Minimizing the impact of the revolutionary work by assimilating its claims, colonialism defuses the conflict between itself and the native and, in reality, only delays the inevitable, the eventual liberation of the native.
One of the greatest weapons used by the colonial machine in the annexation of foreign territories is religion. It becomes apparent in Brazil’s O Pagador de Promessas (1962). In it, Zé, a poor man from the Brazilian countryside, makes a promise to Yansan, the Candomblé equivalent of Santa Barbara, to carry out a pilgrimage to his church if he cures his donkey. Keeping his promise, Zé starts his pilgrimage and walks to the city, a cross on his back, only to be stopped by the church’s priest, Father Olavo, once arrived because of his beliefs in Yansan, a pagan god. The choice of this movie is problematic; most of the principal characters are not of African descent, although Black capoeira dancers and entertainers make appearances. The film takes its importance from the fact that Brazil is the country which houses the most African Diaspora. Although the film doesn’t portray Blacks, I would put forth it is still relevant to the Diaspora experience, especially as it pertains to religion and its use in colonialism.
Historically, religion has played a significant role in the assimilation process. In Ceddo (1977), Sembene showed how Islam was used as a tool of colonialism. In Saint-Domingue, the French colony, The Black Code forced all white slave owners to baptize their slaves in the Catholic religion. All slaves were required to be taught the Bible, and especially the parts that pertain to the respect of authority. When the Haitian country was born out of a revolutionary war, the Catholic religion immersed itself back into the natives’ lives by equating its saints to Haitian voodoo gods. Once assimilated, the practice of voodoo became taboo as its practitioners were now accepted into the church. O Pagador de Promessas shows a similitude in the way religion was introduced in Brazilian life by equating Candomblé gods for its saints. It is one of the colonialism tactics, to break the native from his history, convince him that it has no value. On that, Fanon writes:
“Colonialism is not satisfied merely with holding a people in its grip and emptying the native’s brain of all form and content. By a kind of perverted logic, it turns to the past of the oppressed people and distorts, disfigures, and destroys it. This work of devaluing pre-colonial history takes on a dialectic significance today.”
This is what leads to the film’s drama. After assimilating the Brazilian Candomblé practitioners, the church now refuses to recognize the old gods, even though they are the same in thought. To Father Olavo, Zé is a pagan, bringing the devil and false gods into his church. He will only let Zé into the church if he renounces Yansan and adopts Santa Barbara. For Zé, the subtle difference between Yansan and Santa Barbara is imperceptible; they are one and the same, and he’s incapable of understanding the Father’s position. Zé’s showdown against the priest is symbolic of the native’s position towards neocolonialism. The tragic end serves to focus attention towards the unjust progression of the colonial imperative and galvanizes the Brazilian spectator against the oppressor, as the poor, disenfranchised and the capoeira dancers stand with Zé. The problem is endemic. Fanon continues :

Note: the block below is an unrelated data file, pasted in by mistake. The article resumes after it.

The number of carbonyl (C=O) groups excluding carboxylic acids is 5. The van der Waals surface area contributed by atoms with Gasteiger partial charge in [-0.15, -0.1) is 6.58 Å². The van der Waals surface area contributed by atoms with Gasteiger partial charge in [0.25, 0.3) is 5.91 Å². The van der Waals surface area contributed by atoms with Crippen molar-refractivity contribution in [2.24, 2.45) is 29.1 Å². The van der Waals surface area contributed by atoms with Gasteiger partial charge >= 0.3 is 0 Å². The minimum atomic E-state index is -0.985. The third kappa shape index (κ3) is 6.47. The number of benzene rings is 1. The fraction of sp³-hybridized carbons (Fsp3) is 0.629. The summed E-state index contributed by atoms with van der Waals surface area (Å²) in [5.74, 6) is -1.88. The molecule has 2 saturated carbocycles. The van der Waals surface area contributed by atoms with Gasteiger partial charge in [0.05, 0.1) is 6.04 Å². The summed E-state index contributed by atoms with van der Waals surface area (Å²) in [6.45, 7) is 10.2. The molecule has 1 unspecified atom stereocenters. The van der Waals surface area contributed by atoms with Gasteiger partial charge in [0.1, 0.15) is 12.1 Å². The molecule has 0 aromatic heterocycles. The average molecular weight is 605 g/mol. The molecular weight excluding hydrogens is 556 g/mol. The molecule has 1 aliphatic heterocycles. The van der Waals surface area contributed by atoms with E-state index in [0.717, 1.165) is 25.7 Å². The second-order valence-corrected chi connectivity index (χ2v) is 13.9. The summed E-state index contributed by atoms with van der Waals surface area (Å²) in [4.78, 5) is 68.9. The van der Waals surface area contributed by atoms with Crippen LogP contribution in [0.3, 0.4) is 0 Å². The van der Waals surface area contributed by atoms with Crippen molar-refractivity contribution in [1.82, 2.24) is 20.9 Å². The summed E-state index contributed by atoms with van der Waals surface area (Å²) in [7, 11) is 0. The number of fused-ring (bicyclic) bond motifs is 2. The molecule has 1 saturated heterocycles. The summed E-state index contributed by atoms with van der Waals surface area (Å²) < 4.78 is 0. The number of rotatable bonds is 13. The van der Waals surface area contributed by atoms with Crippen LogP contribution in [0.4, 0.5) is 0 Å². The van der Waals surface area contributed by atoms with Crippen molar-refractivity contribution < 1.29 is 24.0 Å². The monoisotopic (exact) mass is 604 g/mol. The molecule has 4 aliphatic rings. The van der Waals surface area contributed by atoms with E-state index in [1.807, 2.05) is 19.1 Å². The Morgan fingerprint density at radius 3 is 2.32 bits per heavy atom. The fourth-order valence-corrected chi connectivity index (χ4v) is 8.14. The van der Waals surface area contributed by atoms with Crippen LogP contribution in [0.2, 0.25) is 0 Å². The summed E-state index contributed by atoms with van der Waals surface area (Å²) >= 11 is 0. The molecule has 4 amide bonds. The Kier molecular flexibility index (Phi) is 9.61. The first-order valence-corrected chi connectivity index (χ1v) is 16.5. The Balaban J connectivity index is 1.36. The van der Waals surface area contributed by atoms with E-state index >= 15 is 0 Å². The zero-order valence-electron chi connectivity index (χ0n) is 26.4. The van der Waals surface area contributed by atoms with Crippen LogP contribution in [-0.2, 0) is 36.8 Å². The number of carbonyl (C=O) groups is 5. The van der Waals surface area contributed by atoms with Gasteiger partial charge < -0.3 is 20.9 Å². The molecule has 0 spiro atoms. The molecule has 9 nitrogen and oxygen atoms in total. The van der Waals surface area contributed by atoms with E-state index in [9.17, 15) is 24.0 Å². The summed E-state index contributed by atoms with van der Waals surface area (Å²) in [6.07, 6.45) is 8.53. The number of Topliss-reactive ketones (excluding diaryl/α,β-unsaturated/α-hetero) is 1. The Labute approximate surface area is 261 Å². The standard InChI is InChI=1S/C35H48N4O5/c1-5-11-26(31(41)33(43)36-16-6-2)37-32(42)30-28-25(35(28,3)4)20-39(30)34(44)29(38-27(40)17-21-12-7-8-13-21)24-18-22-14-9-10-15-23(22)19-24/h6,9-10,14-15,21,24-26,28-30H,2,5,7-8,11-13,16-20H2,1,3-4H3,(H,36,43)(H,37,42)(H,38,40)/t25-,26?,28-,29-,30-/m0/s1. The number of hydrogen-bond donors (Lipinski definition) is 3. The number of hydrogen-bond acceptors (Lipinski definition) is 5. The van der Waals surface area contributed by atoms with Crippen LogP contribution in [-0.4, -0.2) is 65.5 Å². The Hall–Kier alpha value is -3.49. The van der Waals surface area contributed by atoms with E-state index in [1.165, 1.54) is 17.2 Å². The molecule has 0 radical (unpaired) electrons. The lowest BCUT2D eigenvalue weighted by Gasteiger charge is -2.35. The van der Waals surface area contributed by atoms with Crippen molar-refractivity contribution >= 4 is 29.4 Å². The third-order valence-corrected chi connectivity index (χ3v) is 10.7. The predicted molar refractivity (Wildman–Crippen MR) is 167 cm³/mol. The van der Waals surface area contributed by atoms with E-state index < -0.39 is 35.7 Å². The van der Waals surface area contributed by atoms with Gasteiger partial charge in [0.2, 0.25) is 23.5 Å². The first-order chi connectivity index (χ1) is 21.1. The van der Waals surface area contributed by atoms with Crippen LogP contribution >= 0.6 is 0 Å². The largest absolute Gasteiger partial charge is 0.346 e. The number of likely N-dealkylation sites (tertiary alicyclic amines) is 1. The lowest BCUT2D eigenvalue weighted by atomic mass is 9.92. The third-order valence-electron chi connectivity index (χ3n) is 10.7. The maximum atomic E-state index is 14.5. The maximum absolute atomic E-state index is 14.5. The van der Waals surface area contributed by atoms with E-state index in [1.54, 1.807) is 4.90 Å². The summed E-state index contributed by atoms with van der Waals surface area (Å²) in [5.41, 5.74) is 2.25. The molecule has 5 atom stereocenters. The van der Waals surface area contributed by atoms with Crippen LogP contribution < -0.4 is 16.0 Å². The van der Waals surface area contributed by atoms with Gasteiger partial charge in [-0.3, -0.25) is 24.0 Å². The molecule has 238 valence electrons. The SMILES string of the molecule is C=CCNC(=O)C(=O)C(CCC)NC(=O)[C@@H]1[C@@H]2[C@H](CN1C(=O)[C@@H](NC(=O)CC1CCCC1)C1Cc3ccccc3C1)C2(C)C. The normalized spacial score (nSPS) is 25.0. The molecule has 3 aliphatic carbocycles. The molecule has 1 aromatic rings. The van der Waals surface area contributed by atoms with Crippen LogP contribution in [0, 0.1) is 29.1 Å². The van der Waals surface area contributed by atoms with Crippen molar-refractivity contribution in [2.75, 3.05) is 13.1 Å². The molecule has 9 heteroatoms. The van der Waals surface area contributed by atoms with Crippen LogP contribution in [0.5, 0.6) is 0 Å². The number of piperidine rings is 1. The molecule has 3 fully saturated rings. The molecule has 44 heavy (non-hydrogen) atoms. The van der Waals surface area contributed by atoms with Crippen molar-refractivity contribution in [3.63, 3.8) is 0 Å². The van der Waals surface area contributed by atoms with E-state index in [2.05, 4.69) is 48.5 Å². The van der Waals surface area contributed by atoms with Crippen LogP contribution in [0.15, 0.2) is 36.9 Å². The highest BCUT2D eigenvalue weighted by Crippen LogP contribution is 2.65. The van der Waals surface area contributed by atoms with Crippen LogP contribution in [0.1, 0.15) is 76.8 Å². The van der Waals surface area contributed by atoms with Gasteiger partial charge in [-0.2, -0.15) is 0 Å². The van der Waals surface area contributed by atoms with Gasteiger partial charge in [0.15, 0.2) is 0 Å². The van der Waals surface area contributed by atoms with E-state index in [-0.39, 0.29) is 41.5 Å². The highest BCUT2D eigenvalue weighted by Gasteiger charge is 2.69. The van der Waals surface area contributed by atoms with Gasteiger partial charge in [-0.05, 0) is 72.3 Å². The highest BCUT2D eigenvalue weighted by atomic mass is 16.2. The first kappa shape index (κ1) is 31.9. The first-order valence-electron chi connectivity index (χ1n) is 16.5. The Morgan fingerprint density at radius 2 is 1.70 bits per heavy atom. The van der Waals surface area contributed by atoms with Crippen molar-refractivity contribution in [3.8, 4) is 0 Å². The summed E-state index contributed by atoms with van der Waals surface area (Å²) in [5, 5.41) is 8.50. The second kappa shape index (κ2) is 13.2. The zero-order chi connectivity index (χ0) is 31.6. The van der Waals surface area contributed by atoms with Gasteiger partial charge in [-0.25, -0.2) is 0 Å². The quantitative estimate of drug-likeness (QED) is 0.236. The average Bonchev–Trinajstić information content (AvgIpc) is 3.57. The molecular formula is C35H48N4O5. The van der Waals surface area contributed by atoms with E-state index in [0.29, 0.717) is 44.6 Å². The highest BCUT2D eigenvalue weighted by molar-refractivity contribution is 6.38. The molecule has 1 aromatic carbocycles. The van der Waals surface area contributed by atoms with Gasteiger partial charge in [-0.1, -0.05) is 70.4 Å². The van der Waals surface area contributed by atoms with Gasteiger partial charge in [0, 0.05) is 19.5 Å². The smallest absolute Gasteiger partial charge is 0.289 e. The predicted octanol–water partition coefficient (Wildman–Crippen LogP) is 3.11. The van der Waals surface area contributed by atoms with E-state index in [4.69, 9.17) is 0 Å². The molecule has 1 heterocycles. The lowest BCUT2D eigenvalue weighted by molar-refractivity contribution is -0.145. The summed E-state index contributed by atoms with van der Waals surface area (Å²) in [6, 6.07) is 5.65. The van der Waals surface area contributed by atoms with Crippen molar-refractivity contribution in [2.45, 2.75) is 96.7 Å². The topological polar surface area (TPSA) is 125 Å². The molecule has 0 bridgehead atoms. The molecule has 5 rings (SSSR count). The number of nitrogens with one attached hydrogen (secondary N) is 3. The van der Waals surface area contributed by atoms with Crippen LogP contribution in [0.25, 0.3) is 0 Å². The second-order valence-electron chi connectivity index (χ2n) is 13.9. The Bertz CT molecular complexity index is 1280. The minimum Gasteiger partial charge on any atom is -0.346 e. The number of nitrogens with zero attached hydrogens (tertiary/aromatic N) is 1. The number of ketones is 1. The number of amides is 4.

“Colonial domination, because it is total and tends to oversimplify, very soon manages to disrupt in spectacular fashion the cultural life of a conquered people.”
O Pagador de Promessas could be this Third-World film, as envisioned Fernando Solanas and Octavia Getino, a work which brings the audience to a point “where the masses sense the need for change”. It is, “in a word, a decolonization of culture”.
The films of the African Diaspora reflect some of the same observations as African films. Some are works of struggle, some are works of tradition and history, a repertory of the knowledge of those passed before. They differ in their perspective on belonging, as the African Diaspora seems to fight against the fact that it has been uprooted and is no longer on its native soil. However, there is a common denominator: the neo-colonialist influence. And, as long as the inequalities between imperialist powers and Third World countries persist, that presence cannot go away.
EMMANUEL, W.: La période révolutionnaire à Saint-Domingue et en France (1789-1804), Imprimerie Le Natal, Port-Au-Prince, Haïti, 1993.
SOLANAS, GETINA: Towards a Third Cinema, in New Latin American Cinema, Vol. 1: Theory, Practices, and Transcontinental Articulation, edited by Michael T. Martin, Wayne State University Press, Detroit, MI, 1997, pp. 33–58.
PETTY, S.: Towards a changing Africa: Women’s roles in the films of Ousmane Sembene, in A call to action: The films of Ousmane Sembene, edited by Sheila Petty, Praeger, Westport, CT, 1996, pp. 67–86.
SHOHAT, STAM: Unthinking Eurocentrism: Multiculturalism and the media, Routledge, London, 1994.
FANON, F.: On National Culture, in The Wretched of the Earth, Grove Press, New York, NY, 1968.